For some of us, standardized tests are the last thing on our bucket lists. The truth is if you thought you were done with filling in bubbles with the SATs, I have some tough news for you: not only do you need to bubble-in like a champion for many national voting procedures, but equally bubble-riffic are exams like the GRE and the Examination of Professional Practice in Psychology (EPPP). However, depending on where you take it, it’s likely that your exam will be administered on computers, so you can put your #2 pencil away. As you may know, the Graduate Record Exam (GRE) is required for entrance to MSPP’s Clinical PsyD graduate program; it is an optional application material for the Master’s programs, and the PsyD programs in both School Psychology (“strongly recommended” that you take the GRE for the School Psych PsyD program) and Leadership Psychology. This post will take a closer look at the GRE and offer some tips to employ when tackling that computer screen’s challenges.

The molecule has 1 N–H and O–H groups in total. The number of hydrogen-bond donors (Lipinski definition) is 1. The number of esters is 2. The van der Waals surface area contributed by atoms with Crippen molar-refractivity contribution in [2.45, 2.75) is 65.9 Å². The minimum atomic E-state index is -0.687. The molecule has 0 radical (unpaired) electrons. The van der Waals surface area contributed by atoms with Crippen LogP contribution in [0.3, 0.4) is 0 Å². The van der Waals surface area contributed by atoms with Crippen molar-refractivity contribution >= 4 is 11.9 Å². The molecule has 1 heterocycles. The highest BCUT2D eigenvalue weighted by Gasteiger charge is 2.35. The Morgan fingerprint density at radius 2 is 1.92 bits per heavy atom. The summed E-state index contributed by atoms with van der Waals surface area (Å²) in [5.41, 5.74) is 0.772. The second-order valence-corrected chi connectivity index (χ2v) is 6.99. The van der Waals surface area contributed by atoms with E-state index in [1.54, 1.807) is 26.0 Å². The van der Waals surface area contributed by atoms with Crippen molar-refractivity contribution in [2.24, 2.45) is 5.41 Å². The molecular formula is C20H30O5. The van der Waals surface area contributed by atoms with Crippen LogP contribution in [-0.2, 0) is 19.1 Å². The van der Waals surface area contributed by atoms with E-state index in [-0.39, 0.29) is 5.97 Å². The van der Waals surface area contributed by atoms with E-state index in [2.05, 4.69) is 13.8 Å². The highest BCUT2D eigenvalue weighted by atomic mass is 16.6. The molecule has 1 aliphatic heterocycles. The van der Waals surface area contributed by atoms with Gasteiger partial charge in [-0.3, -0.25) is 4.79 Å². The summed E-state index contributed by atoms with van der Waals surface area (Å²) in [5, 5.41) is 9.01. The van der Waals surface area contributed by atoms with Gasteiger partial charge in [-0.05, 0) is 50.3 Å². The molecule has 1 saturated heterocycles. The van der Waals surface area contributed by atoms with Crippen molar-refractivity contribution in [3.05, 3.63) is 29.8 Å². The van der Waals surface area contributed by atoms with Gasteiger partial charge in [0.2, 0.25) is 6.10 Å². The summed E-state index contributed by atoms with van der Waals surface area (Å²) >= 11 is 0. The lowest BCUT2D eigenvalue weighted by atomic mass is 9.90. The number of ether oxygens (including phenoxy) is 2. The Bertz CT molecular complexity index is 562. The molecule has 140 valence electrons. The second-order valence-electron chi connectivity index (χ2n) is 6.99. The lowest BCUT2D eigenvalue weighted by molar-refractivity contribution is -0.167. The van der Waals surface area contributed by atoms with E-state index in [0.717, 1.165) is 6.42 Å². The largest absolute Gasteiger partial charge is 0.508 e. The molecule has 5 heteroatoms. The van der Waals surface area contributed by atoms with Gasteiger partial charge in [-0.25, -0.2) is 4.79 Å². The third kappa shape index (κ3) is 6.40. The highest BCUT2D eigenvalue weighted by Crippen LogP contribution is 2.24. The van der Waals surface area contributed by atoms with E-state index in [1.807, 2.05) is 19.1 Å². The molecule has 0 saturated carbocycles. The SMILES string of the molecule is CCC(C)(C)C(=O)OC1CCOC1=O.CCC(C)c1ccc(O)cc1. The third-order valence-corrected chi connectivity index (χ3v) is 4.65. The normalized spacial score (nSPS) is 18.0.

As previously mentioned, for most test takers, this exam will be computer based. Please note that there was a significant overhaul of the GRE a few years back, so for those of us who may be rusty, let me offer some conventional wisdom: from what I understand, the “newer” (as of 2012, I believe) GRE is adaptive between sections, not within sections. Knowing this takes the pressure off those first five questions that had been touted as the most important in the previously adaptive GRE. Also, you can skip questions, flag questions, and scroll through questions. This is helpful for those moments when you’re stumped and feel the need to move on but not completely abandon ship. One overarching theme I might advise is to be sure that you understand what each question is really asking. This applies to both verbal and quantitative questions. If you’re not sure about a response, it’s okay to flag it and come back to it.